"My predecessor wanted you to know Canada for its resources," Canadian Prime Minister Justin Trudeau said at the World Economic Forum in Davos, Switzerland. "I want you to know Canadians for our resourcefulness."
The remaking of the image of Canada's world presence from the last federal election is supposed to be about policy, not appearances. But we're finding that Canada's image transition is a bit of both.
"Export, baby, export" was Stephen Harper's variation of Sarah Palin's "drill." Trudeau is smart to play up all kinds of energy options, not just for the world's perception, but the low price of oil and the oil eggs in one basket is hurting Canada's economy right now.
The shift in the climate change approach by the new prime minister is part of why Canada is suddenly … hip, to quote from The New York Times.
Justin Trudeau — "the muscular, blue-eyed, social-media-savvy son of the former Prime Minister Pierre Trudeau" — isn't the only Canadian who is hip these days, according to this The New York Times style article last week. What, no love for his hair?
With the Rise of Justin Trudeau, Canada Is Suddenly … Hip? (The New York Times)
Trudeau had dinner with Leonardo DiCaprio in Davos in part to reassure the actor that climate change was coming to Canada. DiCaprio speaks up often on environmental issues, though his take on linking climate change to Chinook winds was extremely odd. DiCaprio filmed part of his latest film "The Revenant" in Canada and is the odds-on favourite to win the Oscar next month. Having dinner with Leonardo DiCaprio will increase your hip quotient.
Xavier Dolan and Sarah Polley — 2 of my favourite Canadian filmmakers are on the "hip" list. People in the know do know who Dolan is, but fashion editors don't know because "(H)is obscurity may have something to do with the fact that he is from Canada, the country that gave the world ice hockey, the snow blower and Labatt beer."
Gee, I thought people didn't know Dolan because his films are deep and are in French with subtitles. Hopefully, those who are discovering Dolan with his new French film and American film will go back and reflect on his Quebecois masterpieces.
Sarah Polley "who makes films of subtle power" makes the list though Polley "does not produce work that is meant to comfort." The latter praise is not limited to Polley but applies to other Canadian artists, such as Grimes, the Weeknd, and Sarah Nicole Prickett. The Polley film "Take This Waltz" fits that compliment but may also be why this film is severely undervalued in the marketplace. Even more surprising that Polley is mentioned since she has virtually dropped off the scene since "Stories We Tell."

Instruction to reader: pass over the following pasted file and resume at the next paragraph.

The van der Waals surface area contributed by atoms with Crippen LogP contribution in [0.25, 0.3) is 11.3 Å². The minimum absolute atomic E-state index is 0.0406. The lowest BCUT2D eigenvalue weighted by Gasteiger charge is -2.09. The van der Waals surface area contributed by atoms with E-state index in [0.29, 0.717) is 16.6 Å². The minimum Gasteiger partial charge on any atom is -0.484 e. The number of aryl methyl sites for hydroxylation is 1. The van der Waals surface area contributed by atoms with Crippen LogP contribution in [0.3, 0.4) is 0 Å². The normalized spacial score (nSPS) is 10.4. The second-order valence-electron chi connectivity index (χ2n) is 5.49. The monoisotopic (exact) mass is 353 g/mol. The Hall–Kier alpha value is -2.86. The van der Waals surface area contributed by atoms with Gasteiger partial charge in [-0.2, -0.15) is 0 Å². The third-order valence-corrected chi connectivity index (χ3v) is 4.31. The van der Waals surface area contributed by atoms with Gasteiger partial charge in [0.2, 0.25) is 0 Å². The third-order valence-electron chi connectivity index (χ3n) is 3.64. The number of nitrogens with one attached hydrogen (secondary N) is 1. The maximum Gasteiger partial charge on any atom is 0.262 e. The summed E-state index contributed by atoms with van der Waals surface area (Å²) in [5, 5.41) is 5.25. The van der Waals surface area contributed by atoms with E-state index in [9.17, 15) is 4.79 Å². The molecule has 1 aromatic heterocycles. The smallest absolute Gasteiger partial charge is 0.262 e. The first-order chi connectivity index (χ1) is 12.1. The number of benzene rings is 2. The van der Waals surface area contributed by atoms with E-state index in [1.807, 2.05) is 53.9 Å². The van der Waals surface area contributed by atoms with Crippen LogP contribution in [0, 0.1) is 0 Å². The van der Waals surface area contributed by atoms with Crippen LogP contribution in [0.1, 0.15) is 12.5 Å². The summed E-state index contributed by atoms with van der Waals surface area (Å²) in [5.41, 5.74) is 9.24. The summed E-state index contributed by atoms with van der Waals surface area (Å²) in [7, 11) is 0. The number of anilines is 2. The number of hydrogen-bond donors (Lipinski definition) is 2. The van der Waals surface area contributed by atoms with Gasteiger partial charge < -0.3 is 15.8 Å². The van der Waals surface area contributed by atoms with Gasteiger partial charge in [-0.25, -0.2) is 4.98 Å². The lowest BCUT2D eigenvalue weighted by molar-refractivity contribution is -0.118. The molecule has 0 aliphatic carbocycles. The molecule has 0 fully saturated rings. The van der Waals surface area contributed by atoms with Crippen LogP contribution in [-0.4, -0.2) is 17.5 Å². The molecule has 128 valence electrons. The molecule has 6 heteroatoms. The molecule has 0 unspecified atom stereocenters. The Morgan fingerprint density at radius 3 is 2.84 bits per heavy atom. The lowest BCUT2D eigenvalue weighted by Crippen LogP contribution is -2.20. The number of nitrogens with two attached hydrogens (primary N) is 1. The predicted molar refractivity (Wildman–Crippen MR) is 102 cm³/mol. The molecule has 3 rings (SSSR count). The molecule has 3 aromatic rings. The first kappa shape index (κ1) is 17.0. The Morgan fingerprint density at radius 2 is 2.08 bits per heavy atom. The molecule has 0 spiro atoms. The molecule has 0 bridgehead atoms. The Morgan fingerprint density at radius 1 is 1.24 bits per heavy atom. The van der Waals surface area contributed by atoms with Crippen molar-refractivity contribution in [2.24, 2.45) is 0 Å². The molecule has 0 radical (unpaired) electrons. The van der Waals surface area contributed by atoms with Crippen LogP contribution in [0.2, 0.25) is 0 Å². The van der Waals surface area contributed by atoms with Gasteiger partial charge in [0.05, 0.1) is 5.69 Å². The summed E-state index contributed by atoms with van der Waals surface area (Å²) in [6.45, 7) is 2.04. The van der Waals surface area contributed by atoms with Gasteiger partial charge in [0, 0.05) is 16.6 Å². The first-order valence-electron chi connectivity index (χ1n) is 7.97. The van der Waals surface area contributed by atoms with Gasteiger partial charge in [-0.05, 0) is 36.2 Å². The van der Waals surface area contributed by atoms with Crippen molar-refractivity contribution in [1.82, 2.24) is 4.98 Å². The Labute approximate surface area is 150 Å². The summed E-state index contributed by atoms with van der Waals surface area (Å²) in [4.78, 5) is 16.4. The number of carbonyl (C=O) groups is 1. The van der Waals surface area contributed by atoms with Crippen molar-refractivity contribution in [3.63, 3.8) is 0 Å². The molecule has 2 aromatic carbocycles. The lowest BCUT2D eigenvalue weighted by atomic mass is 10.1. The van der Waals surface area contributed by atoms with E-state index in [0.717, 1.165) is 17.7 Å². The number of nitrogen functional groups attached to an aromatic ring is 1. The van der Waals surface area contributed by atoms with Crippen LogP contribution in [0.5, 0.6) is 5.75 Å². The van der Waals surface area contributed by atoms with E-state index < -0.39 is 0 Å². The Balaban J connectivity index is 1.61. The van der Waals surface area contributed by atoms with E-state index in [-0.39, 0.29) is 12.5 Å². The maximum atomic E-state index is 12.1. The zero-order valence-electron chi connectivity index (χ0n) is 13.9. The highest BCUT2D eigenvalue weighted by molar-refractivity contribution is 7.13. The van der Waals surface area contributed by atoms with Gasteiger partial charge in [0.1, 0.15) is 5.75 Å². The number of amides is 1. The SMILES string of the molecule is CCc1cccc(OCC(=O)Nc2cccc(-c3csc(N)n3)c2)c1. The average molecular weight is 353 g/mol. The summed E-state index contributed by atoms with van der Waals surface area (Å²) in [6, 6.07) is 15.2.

The article has brief profiles for Canadians making the hip cut, though the profiles are sometimes as breezy as a spring dress.
- The Weeknd gets mentioned without noting that he is up for an Oscar in February, though the Oscars nod for Rachel McAdams was noted.
- Nice to promote Samantha Bee's new TBS show, though its attempt to "rescue late night from the doldrums of male domination that have plagued it since Fox gave Joan Rivers the heave-ho" leaves out Chelsea Handler.
- Dolan's bio mentions the Jury Prize at the 2014 Cannes Film Festival, but not a single film he has done. However, we do learn that Dolan saw "Titanic," directed by Canadian James Cameron, more than 100 times. Sarah Polley's bio was straightforward about her directorial history.
- Drake, Ryan Gosling, and Justin Bieber are all on the list.
The article salutes Canada's "sultans of cool in the past" — Joni Mitchell, Neil Young, and "the coolest cat in a hat," Leonard Cohen.
Being more hip comes at a time where Canada is getting more visitors, especially from the United States. Visits of U.S. residents to Canada reached 3.24 million in July 2015, the highest for the month since July 2008.
The low Canadian dollar has a great deal to increased tourism, but you can't impress someone unless they comes to visit. With warmer weather not that far away and the dollar continuing to fall, tourism to Canada this summer should be well above normal.
Molly Parker is one of my favourite Canadian actresses because she is talented but also because she is cool. We have certainly written about many cool Canadian women over the years, usually around Valentine's Day.
Cool is not always hip, but cool usually means being comfortable with who you are and not worrying about what the rest of the world thinks about you. The phrase "cool center" is one I've used before, but definitely fits.
Sarah Polley turned down the lead role in "Almost Famous" because she knew she wasn't the right person for the role. The New York Times article mentions that Rachel McAdams declined to appear "nude" on a Vanity Fair cover. Being who they are was more important to these actresses.
That makes them cool, which is hip in my book.
Canadians have had to be resourceful in terms of dealing with the image of the country under Stephen Harper and the reality of the economy. Putting all your economy in a basket isn't cool. Being resourceful is cool.
We know mistakes happen all too well, but some of that Canadian coolness doesn't always apply to actual Canadians. The original version of The New York Times article identified Gilda Radner and Andrea Martin as Canadian. They aren't Canadian but definitely honoree Canadians and extremely funny. They were funny even before they got to Canada but we hope Canada played its part in their humour.
photo credit: Sean Kilpatrick/Canadian Press via The Associated Press